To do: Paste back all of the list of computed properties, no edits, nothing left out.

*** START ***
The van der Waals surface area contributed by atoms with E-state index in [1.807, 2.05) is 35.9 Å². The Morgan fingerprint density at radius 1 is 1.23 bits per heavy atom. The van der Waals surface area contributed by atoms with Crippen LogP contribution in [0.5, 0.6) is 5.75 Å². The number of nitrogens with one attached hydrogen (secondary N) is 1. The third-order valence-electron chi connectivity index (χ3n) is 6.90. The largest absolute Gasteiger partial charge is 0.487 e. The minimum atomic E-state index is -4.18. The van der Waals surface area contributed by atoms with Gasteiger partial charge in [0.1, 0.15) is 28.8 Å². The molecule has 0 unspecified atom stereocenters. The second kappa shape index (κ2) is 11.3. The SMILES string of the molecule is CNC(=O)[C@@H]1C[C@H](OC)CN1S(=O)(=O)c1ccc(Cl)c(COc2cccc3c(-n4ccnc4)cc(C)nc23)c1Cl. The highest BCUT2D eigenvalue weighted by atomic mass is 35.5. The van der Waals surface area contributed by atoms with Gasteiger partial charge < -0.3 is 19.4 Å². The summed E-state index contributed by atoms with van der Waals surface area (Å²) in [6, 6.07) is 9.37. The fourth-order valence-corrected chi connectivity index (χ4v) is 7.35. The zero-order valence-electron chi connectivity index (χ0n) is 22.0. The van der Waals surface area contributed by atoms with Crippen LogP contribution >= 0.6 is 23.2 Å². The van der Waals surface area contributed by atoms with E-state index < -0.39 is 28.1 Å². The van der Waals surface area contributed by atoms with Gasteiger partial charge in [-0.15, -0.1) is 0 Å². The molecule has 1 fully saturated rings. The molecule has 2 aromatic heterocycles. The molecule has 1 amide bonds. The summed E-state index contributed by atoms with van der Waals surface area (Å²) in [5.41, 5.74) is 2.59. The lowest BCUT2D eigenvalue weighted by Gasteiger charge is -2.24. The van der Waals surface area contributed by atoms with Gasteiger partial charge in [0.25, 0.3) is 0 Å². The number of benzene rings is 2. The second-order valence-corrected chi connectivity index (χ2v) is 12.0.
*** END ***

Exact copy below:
The van der Waals surface area contributed by atoms with E-state index in [1.807, 2.05) is 35.9 Å². The Morgan fingerprint density at radius 1 is 1.23 bits per heavy atom. The van der Waals surface area contributed by atoms with Crippen LogP contribution in [0.5, 0.6) is 5.75 Å². The number of nitrogens with one attached hydrogen (secondary N) is 1. The third-order valence-electron chi connectivity index (χ3n) is 6.90. The largest absolute Gasteiger partial charge is 0.487 e. The minimum atomic E-state index is -4.18. The van der Waals surface area contributed by atoms with Gasteiger partial charge in [0.1, 0.15) is 28.8 Å². The molecule has 0 unspecified atom stereocenters. The second kappa shape index (κ2) is 11.3. The SMILES string of the molecule is CNC(=O)[C@@H]1C[C@H](OC)CN1S(=O)(=O)c1ccc(Cl)c(COc2cccc3c(-n4ccnc4)cc(C)nc23)c1Cl. The highest BCUT2D eigenvalue weighted by atomic mass is 35.5. The van der Waals surface area contributed by atoms with Gasteiger partial charge < -0.3 is 19.4 Å². The summed E-state index contributed by atoms with van der Waals surface area (Å²) in [6, 6.07) is 9.37. The fourth-order valence-corrected chi connectivity index (χ4v) is 7.35. The zero-order valence-electron chi connectivity index (χ0n) is 22.0. The van der Waals surface area contributed by atoms with Crippen LogP contribution >= 0.6 is 23.2 Å². The van der Waals surface area contributed by atoms with E-state index < -0.39 is 28.1 Å². The van der Waals surface area contributed by atoms with Gasteiger partial charge in [-0.15, -0.1) is 0 Å². The molecule has 1 fully saturated rings. The molecule has 2 aromatic heterocycles. The molecule has 1 amide bonds. The summed E-state index contributed by atoms with van der Waals surface area (Å²) in [5.41, 5.74) is 2.59. The lowest BCUT2D eigenvalue weighted by Gasteiger charge is -2.24. The van der Waals surface area contributed by atoms with Gasteiger partial charge in [0.25, 0.3) is 0 Å². The number of benzene rings is 2. The second-order valence-corrected chi connectivity index (χ2v) is 12.0.